OPINION: The angst from fans of football in this country over the strongly rumoured return of Rory Fallon and Jeremy Brockie has been out of touch with the reality of the situation facing the All Whites, as they prepare to face Peru.
This is not a squad for a friendly - this is not a squad for an Oceania qualifier. This is a special squad for a special fixture.
In picking these two, Anthony Hudson has got it bang on.
Hudson's team selections - his starting XI - in recent fixtures gives a clear signal on his plan over these two legs. He will rely on a group of about 15 players to get the job done, home and away.
- All Whites win would be 'disaster' for Peru, says NZ coach Anthony Hudson
- Former All Whites striker Jeremy Brockie nominated for Africa's player of the year award
International football standards will see him name a squad of 23. Conservatively, I'm going to say that's at least five more than he really needs.
When Steve Hansen names a 23-man squad for an All Blacks fixture, every one of those players knows they will see game time. Of the eight players on the bench, some are specialists, while others are versatile utility men, expected to cover several positions.
When Mike Hesson names a 15-man squad for a Blackcaps tour, injury or form will absolutely see each of those called into action at some point or another.
This is different.
The size of any international football squad means the coach has the luxury of having a plan B on the bench for every single player in their starting XI and still have one left over. They can still only make three substitutions in a match.
Some players WILL NOT play. That is a fact.
Without naming names ahead of time, it is not terribly difficult to figure out which players might miss the cut when Hudson names his squad on Sunday.
It's not hard, because there are at least a couple who, even if Hudson encountered the worst run of luck imaginable over the next 10 days, will not be called upon, either as starters or from the bench in this fixture.
There are simply other options on the bench that would be called on, due to ability or experience. Those players will have a lot to offer in the future.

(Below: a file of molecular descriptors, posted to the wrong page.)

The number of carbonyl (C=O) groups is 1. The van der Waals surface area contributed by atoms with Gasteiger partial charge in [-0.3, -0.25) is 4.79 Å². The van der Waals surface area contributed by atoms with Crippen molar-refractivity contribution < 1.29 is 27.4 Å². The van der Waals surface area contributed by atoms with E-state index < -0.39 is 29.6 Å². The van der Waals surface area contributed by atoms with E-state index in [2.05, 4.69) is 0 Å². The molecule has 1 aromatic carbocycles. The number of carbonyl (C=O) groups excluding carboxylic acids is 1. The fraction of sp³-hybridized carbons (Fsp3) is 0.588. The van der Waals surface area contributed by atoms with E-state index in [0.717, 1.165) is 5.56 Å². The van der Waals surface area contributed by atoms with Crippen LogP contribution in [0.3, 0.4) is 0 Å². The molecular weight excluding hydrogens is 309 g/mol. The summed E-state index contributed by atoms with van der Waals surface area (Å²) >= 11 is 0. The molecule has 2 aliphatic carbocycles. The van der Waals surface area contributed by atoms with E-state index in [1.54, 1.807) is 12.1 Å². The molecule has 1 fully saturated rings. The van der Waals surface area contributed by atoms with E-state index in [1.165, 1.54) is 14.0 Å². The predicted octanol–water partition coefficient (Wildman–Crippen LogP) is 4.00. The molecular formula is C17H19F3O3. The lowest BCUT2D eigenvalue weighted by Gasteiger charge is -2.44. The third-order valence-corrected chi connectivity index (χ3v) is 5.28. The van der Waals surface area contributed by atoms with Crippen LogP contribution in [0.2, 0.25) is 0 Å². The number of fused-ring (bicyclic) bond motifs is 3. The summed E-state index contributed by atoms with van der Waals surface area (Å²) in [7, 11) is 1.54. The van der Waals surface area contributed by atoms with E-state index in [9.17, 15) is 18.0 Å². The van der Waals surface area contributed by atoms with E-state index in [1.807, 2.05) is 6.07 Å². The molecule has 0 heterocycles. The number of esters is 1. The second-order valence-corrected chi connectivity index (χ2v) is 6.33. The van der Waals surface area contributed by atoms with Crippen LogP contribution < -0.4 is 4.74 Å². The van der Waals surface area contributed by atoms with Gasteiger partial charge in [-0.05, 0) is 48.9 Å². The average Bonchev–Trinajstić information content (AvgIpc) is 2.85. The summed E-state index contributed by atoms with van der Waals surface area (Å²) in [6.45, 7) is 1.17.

What do they offer in this fixture? Not enough.
In fact, their presence could have a negative impact - add more pressure - on those being relied upon to do the job in the middle.
In this instance, the team ranked 122 in the world is out to defy the odds against the tenth-ranked team over 180 minutes. The task is enormous.
In fact, it's not unlike the one faced by the All Whites, when they drew with world champions Italy at the 2010 World Cup.
Hudson needs players 20-23 to be voices who can add belief to the cause, if not score the winning goal. They virtually become members of the support staff.
I can categorically say Rory Fallon is one of the most positive people I've ever met in my life. He will lift the mood of those around him in Wellington and Lima, no doubt about it.
It doesn't hurt that his goal against Bahrain took the All Whites to the World Cup in 2009. That's not a bad memory to be able to call on at a time like this.
There's a strong argument for Brockie's inclusion on form alone. Sadly for him, his international stats don't mirror his club record and it's cost him the chance to be involved in these games from the start.
But he's played 49 games for the All Whites and was part of the 2010 World Cup squad. Been there, done that.
He is well-liked member of the wider squad.
The off-field contribution that Fallon and Brockie could make during such a high-pressure week for the team would outweigh whatever value a younger, more inexperienced member of the wider squad might offer in the team environment.
It wouldn't surprise me if some of the senior members of Hudson's team had a say in the selection of these two.
With a place in Russia at stake, it's people, rather than players, Hudson needs in the wider squad to have a hope of toppling Peru.
Andrew Gourdie is a Newshub sports reporter/presenter and host of RadioLIVE's Sunday Sport from 2pm.